National Geographic magazine last year had an article on Urumqi and Kashgar on the Silk Road. Located in China just across the boarder from Pakistan and Afghanistan in Western China, this area is historically famous as part of the Great Silk Road. The magazine reported about tearing down one of the Old Muslim Sections of Kashgar. There are actually 5 large Muslim neighborhoods of homes in Kashgar. Above pictured is one of them located very close to the central area which I visited this past September. Kashgar is a wonderful place to visit not only for the Great Saturday/Sunday markets which is is best known for but for the wonderful Muslim culture. We can still see much of the old mixed in with the new. Donkey carts delivering fresh produce to the neighborhoods can still be seen as well as the home factories making all kinds of wonderful hand made products. Above pictured with me is Ekber a local Muslim Guide who posses a great deal of cultural information and history of his home city. We are standing in the Square in front of the large Mosque. Yes the markets are interesting for bargains, but don’t overlook the rich cultural history of this area and the food is not to be missed as well. For more information see my web site at www.interlakechinatours.com We added two new tours between Urumqi and Kashgar to include Hotan and the Takilmahan desert.
As a China only Tour Operator, clients often ask me when are the best times to travel in China. There are several answers. For weather…probably September and October or April. Summers are hot and humid with the rainy season being June through August but a great time to visit the high mountain areas such as LiJiang,Dali and Shangrila or other mountain areas. High season for costs is April/May and September/October. Low season is November through March. If you want to go to the high mountain areas July, August & September is best as October it can snow already. For the Silk Road and desert areas the best is actually August and September. October gets cold and snow can occur at the higher elevations. There are two holiday periods of 5 days in a row in which Chinese people like to travel and that is May 1 to 5 and October 1 to 5 and a few days surrounding each period. Much is crowded and prices are higher during those periods. This year, 2010, there is the Shanghai International Expo from June through October in which hotel prices will be very high and space will be limited but just in Shanghai. If weather is not a factor for you, December is a great month as hotels are empty, prices are low and sights are not crowded at all. Of course December 25th through January 1st is a different matter with the holidays for foreign visitors. For more information on travel times to China, just send me an email at email@example.com
When planning a trip to China you should read as much as you can. China is a large country the size of the U.S. and one can not see all of the country in just one visit. So plan on going to areas in which you have the most interests in the amount of time that you have available. Two to three weeks is about average. Travel books are often outdated the day they are printed as China changes so quickly; but they give you a good idea about what to see in the country. The Lonely Planet Series on China is excellent for detailed information but again some information is out dated too. Fromers is another one. A DVD called “Wild China” by the BBC is excellent with 6 hours of beautiful scenery in the remote areas of China. Rent the tape “The Last Emperor” which will give you some great insights to the Forbidden City in Beijing before you go. Read blogs like mine here and there are many more on the internet giving you up to date information on travel in China. “Encountering the Chinese – A Guide for Americans” is another must read book. If you can not find it in the book stores, I always have copies on hand that I ship post paid for $25. Contact me at firstname.lastname@example.org if you would like a copy. The better prepared you are for a visit to China the more you will enjoy your trip. I went for my first visit in 1989 and have made 50+ more since then. I never fail to come home without new stories and adventures to talk about…thus my blog with now over 300 stories and tips on visiting China. Tours to China is my business; but my real passion is the culture and the country.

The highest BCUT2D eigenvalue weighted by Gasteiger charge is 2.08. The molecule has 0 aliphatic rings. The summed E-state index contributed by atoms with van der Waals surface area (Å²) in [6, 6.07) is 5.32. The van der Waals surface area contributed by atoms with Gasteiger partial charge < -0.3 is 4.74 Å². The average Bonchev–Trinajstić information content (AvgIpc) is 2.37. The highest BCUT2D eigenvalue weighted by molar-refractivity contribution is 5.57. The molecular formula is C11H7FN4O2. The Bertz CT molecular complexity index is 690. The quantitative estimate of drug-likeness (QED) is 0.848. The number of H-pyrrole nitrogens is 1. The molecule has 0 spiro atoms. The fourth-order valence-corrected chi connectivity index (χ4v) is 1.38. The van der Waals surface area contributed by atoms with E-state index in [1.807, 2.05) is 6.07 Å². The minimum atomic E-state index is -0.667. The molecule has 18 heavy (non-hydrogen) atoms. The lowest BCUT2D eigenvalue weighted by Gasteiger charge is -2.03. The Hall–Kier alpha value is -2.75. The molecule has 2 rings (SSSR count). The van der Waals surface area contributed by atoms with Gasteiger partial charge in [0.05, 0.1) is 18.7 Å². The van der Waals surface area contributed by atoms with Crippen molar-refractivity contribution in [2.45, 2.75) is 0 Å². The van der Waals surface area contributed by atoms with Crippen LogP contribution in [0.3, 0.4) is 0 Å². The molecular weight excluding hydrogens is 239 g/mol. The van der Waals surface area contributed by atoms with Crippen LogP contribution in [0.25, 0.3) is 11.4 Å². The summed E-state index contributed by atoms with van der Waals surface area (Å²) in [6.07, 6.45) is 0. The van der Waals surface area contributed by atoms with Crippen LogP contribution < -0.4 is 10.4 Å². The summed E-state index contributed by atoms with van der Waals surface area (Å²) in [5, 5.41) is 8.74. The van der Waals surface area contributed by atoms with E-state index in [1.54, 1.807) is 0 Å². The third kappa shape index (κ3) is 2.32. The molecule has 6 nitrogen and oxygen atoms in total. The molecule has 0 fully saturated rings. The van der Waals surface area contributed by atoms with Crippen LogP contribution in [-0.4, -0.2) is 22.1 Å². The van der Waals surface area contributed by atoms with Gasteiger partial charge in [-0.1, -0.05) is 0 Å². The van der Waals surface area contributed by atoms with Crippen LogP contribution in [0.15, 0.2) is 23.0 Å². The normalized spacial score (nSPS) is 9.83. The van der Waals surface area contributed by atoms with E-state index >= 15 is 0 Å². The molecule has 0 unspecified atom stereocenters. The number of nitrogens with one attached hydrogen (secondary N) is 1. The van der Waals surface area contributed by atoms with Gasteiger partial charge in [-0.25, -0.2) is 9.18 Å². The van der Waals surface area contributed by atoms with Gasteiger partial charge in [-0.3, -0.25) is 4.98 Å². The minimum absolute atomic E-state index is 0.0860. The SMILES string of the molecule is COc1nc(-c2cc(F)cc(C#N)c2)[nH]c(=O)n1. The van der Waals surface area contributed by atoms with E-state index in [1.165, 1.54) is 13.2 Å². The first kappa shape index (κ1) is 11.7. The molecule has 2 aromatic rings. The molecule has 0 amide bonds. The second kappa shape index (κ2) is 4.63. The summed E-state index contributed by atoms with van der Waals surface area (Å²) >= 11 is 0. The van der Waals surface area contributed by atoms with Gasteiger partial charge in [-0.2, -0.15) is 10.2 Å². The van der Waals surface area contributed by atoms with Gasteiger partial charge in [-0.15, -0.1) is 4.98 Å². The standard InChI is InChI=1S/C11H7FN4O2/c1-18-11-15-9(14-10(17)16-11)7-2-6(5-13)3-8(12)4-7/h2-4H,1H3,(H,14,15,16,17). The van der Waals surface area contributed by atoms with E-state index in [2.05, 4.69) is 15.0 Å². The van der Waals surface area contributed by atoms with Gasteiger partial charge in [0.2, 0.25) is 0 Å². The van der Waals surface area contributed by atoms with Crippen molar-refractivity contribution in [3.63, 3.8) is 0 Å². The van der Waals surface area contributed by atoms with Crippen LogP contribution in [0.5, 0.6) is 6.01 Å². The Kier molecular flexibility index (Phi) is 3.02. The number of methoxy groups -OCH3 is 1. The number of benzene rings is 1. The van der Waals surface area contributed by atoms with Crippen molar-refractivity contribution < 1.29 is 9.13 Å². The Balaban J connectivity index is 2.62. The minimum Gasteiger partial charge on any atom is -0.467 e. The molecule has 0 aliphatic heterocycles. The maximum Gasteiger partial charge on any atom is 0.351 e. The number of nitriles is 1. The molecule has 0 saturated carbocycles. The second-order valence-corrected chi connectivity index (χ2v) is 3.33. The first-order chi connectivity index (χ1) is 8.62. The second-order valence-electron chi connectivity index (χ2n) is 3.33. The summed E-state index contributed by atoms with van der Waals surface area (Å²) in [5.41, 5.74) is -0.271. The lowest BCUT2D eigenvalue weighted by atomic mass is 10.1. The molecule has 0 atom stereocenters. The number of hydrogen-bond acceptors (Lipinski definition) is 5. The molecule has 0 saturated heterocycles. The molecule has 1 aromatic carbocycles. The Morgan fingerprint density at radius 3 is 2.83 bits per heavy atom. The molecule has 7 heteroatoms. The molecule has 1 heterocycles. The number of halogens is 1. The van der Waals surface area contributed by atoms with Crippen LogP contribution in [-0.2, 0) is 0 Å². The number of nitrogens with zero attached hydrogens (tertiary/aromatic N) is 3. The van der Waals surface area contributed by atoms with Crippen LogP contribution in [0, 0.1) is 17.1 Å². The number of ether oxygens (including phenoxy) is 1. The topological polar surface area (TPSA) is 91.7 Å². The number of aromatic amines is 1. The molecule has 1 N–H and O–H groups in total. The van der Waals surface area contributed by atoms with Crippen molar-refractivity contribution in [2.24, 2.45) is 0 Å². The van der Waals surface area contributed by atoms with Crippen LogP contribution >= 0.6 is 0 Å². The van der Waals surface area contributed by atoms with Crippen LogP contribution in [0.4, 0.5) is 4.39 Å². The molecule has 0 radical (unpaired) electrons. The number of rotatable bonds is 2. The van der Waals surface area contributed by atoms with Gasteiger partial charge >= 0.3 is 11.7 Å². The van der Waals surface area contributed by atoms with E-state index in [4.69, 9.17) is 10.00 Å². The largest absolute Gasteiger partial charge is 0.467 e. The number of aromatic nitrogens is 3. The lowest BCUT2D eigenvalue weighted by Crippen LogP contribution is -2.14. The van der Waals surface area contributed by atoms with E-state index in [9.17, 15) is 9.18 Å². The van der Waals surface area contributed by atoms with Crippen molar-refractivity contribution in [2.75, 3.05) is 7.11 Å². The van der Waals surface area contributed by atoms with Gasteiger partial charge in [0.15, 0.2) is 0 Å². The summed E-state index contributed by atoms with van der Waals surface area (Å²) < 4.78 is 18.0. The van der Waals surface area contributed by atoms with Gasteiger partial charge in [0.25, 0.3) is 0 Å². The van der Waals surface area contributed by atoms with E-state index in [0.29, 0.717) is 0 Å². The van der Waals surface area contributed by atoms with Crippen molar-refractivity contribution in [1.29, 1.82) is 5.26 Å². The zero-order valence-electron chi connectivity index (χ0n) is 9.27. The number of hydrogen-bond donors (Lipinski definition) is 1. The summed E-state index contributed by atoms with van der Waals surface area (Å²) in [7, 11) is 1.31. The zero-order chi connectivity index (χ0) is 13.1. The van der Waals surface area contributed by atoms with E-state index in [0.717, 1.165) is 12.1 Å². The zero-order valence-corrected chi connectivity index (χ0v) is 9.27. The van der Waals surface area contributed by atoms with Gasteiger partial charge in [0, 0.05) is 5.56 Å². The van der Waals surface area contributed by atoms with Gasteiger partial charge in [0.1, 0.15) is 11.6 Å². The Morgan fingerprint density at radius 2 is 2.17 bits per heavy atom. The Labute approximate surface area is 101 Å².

Tibet has become more popular in the last few years probably due to the new train that goes there or the publicity it has received. Please be aware that a special permit is needed to visit Tibet and your Chinese Visa does not cover it. The permit can be obtained while in China but it is better to apply before you leave your country. Your tour operator can apply for you in advance as part of your tour. A clear copy of your passport photo page is required along with information as to your employment. You may be denied in some cases if you are a journalist or employed by what the government feels is a sensitive position. Tibet is at 10,000 feet above sea level and most people feel the altitude since you feel it instantly after getting off a pressurized plane. A local remedy in Lhasa is a mixture of brown sugar and ginger made into a tea with hot water. Upon arrival you normally will rest for several hours to adjust to the altitude. If you are taking the train, the train is pressurized as well. For more information on Travel in and to Tibet contact us at email@example.com and visit our web site at www.interlakechinatours.com
25 YEARS EXPERIENCE OF Customized personal Tours to China and Tibet. Update: 2013
It now requires a minimum of 5 people in a group from the same country to enter Tibet with a permit. Less than 5 people will be denied a permit. (my wife and hiking buddy were denied in 2012 because there were only the tour of them. They hiked Sichuan province then were it was even better and no tourists in the mountains with Tibetan people living there.